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Census: Georgia poverty rate flat in 2007

WASHINGTON - Georgia's poverty rate held flat at about 14 percent in 2007, according to a new Census Bureau report released Tuesday, and nearly one in five of the state's residents didn't have health insurance.

The 14.3 percent poverty rate - unchanged from 2006 - tied with North Carolina's as 13th highest in the country. It means more than 1.3 million Georgians live below the federal income thresholds of between $21,203 for a family of four and $10,590 for an individual.

The national poverty rate was about 12.5 percent.

On health insurance, Georgia's 17.8 percent uninsured rate - tracked over a three-year period from 2005 to 2007 - was the 10th highest in the country, with nearly 1.7 million residents lacking coverage. The national rate was about 15 percent.

Meanwhile, the report showed that Georgia's median household income, after adjusting for inflation, has remained stagnant in recent years. In raw numbers, the median income - or midpoint - jumped about 5 percent to $49,136 from 2006.

But taking inflation into account, it was only a 2 percent jump over 2006, and taking a longer view, it has stayed roughly flat since 2000.

Georgia's 2007 median income was slightly lower than the national figure of $50,233.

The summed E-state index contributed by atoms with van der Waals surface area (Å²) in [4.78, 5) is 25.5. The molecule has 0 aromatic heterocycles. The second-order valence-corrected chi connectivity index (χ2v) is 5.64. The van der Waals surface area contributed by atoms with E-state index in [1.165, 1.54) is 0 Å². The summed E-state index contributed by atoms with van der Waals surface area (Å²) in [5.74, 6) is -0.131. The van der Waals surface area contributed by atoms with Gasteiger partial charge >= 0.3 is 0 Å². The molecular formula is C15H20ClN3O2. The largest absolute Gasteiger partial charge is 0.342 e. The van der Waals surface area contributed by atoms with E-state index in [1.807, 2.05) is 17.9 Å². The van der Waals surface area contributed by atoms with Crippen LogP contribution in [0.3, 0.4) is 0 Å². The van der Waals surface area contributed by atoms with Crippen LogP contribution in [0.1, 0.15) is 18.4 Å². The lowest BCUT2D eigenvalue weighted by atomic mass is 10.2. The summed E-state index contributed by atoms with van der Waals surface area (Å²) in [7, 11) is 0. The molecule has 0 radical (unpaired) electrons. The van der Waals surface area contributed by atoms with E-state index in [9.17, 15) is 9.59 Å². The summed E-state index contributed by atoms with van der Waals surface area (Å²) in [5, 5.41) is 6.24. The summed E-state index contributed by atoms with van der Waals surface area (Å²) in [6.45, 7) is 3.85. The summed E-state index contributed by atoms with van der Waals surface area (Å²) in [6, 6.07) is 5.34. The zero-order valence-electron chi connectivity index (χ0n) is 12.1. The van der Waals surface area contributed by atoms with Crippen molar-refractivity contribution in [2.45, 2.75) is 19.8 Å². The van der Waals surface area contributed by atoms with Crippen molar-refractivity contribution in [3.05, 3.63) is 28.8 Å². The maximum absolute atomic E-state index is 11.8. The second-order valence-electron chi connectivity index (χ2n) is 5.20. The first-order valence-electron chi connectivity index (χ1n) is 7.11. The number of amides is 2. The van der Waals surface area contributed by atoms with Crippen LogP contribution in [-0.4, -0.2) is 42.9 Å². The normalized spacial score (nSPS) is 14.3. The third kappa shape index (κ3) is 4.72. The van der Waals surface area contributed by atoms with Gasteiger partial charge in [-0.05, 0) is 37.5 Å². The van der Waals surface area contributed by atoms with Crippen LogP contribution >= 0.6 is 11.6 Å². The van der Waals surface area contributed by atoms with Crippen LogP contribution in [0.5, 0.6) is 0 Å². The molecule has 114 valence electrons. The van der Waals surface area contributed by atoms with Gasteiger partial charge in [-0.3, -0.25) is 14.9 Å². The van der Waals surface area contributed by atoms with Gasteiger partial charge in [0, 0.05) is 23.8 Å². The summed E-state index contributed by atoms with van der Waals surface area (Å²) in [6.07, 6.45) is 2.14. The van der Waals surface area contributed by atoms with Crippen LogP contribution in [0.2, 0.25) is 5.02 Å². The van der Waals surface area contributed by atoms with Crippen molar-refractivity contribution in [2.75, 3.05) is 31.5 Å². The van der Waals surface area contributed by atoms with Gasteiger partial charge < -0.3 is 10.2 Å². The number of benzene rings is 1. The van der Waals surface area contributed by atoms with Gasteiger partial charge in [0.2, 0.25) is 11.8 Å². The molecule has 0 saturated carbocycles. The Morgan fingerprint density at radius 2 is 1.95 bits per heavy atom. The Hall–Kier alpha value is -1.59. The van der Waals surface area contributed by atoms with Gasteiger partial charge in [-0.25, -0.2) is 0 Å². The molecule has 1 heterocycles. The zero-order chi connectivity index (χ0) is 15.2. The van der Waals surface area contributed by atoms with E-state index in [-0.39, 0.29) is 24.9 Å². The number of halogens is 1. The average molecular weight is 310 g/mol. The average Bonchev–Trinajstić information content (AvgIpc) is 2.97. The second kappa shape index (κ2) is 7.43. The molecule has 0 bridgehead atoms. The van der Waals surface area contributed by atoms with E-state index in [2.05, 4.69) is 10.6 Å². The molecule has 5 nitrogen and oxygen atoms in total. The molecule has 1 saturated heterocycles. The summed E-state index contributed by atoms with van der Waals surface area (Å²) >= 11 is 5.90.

'These figures illustrate that many Georgia families are struggling to make ends meet,' said Alan Essig, Executive Director of the Georgia Budget and Policy Institute. 'Yet our policy makers are proposing cuts to critical services like health care, education, and services for vulnerable populations that will only make it harder for them.'

The survey showed strong correlations between income, race and education.

More than a quarter of those who didn't graduate from high school were living in poverty, compared with about 3 percent of those with a college degree. About 10 percent of whites fell under the poverty line, while nearly a quarter of blacks and Latinos were there.

The 2007 state income estimates are based on the bureau's American Community Survey, which samples several million households a year and reports detailed data for states and local communities of 65,000 or more.

Of those communities, Clarke County - which includes students at the University of Georgia - had the highest poverty rate of about 29 percent, followed by a number of counties such as Bulloch, Bibb, Richmond and Dougherty at around 25 percent. Cherokee and Forsyth counties had the lowest, with rates of less than 6 percent.